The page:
4) Write Nuanced Characters
From the story world, comes your characters … Who are you focusing on? Are we talking female protagonists, versus inherently “male” threats? Or man against machine? Or character study ensembles? Perhaps your characters are always outsiders, their loyalties tested by those closest to them? Or perhaps you have characters symbolic of deep and meaningful social themes, or ideological mores and values? WHY have you chosen these characters? What do they mean to YOU – and to a potential audience? What do you mean, you don’t know? How can an audience, if you don’t?
5) Invest in Character Motivation And Role Function
Character introductions can be a key element of both motivation and role function, yet they are frequently undersold in the spec screenplay. Think on those characters’ actions, too: how does what they DO (or don’t do) inform what happens in the story? Even more importantly, how do we know WHO THEY ARE and WHAT THEY DO in the story? The more you can harness these two things, the more likely characters’ personalities will come through … and so will your Writer’s Voice.
6) Invest In Your Scene Description
We write more scene description than anything else in our screenplays. We know this. And there are many ways of prettifying it and making it read well. But ultimately, you can write whatever you want however you want when it comes to scene description IF you can do it in such a way that INVOLVES the reader.
One great way of showcasing your voice in this way is by what I call “irreverent” scene description – that is, using words we may not consider “usual” in scene description (thus breaking up the vanilla-like tendency of most description), ie.
MARIA: You did remember?
James' smile freezes on his face: fuck it!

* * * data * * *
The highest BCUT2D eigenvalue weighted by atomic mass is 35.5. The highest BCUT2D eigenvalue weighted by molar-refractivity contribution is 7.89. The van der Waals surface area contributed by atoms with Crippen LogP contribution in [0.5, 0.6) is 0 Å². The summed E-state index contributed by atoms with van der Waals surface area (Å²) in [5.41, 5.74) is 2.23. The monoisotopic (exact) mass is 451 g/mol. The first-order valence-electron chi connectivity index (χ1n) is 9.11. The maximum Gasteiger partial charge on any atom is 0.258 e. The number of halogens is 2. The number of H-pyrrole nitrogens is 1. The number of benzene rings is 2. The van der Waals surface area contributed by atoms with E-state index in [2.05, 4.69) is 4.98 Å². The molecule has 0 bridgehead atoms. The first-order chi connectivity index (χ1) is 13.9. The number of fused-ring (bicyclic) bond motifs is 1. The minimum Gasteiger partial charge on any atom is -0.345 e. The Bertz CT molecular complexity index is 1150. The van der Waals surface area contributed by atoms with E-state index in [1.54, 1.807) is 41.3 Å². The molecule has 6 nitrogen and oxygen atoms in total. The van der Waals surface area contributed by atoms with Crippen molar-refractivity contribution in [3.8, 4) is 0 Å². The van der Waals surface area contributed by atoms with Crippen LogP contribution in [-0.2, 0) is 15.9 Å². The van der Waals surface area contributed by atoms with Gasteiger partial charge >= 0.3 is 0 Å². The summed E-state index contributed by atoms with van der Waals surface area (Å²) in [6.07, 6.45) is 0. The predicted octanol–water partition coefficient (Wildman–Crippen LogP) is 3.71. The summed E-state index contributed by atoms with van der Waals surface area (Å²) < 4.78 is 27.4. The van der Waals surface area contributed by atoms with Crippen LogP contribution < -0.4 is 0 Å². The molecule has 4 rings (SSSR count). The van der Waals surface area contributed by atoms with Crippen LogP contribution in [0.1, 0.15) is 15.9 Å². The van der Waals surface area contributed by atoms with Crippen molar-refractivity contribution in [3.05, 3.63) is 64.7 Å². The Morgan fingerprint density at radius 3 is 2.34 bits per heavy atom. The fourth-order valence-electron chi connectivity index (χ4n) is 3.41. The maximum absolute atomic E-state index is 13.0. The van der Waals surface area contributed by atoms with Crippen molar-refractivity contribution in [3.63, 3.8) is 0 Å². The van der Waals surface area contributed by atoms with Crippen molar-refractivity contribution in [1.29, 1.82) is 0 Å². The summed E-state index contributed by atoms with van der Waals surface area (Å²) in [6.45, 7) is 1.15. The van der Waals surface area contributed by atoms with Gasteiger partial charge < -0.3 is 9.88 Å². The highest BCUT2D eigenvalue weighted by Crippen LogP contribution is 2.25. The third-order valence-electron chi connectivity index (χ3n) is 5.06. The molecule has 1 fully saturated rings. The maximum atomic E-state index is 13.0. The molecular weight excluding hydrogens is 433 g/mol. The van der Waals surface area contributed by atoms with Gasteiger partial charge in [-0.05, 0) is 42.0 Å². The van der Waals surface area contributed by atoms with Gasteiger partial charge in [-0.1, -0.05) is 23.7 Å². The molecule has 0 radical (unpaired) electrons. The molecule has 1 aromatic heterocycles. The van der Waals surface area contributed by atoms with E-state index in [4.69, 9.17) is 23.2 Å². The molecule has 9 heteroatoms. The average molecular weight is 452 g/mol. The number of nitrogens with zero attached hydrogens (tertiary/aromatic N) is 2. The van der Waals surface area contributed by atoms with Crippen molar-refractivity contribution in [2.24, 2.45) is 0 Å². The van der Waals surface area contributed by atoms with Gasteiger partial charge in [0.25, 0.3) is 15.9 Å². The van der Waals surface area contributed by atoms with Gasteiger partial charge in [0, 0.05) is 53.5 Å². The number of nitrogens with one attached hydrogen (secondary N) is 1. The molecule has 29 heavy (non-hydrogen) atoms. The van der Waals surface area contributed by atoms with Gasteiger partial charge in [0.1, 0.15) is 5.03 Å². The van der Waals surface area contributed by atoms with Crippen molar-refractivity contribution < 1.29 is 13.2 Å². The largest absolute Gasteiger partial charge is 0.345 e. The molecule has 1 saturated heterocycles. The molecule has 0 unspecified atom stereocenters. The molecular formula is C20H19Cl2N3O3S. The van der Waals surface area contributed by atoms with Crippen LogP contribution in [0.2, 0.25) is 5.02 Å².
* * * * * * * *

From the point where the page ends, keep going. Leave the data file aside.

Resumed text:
JAMES: Yes of course. Let me just get changed and I'll be right over.
James closes the door, still smiling ...
... Alone now: WTF!!! WHAT DOES HE DO?!?!?!
You don’t have to include sweary phrases or acronyms or masses of capitals to be “irreverent”, by the way. I’ve seen it done lots of ways. Some good; some not so good. But I always give writers points for trying, because 9/10 the scene description I see is UTILITARIAN (aka ‘vanilla’). The writers that realise scene description is another tool of involving the reader is always going to be head and shoulders above the rest in the spec pile as far as I’m concerned.
7) Own It!
To really put the imprint of YOU on your screenplay and showcase your Writer’s Voice, you have to take ownership of what you do. To do this, figure out who you are as a writer and what you want to achieve beyond woolly notions of “making it”. Don’t let feedback-givers tell you what you are, either: TELL THEM, via your great stories. And don’t apologise for it.
End of the day, we don’t need more vanilla screenplays.
You and ONLY YOU should be able to tell the story on your pages.
So go get ’em! MORE: How To Identify And Own Your Writer’s Voice
Terrific post. It’s so easy to let yourself get intimidated by second guessing feedback (that will probably be about specifics/script events – not ‘voice’) that you can forget to actually put yourself in there too. A great boost of a post!
What people fail to tell you is that after years of searching for your writer’s voice is getting that voice to shut the feck up. 🙂 smiley face
So chuffed the first time someone said they didn’t need to look at the front page to know I had written it. Apparently I’m quirky and I’m sticking with the belief that is a good thing.
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Good advice, Lucy and as usual expressed in your direct, “catch-as-catch-can” style (obviously your writer’s voice).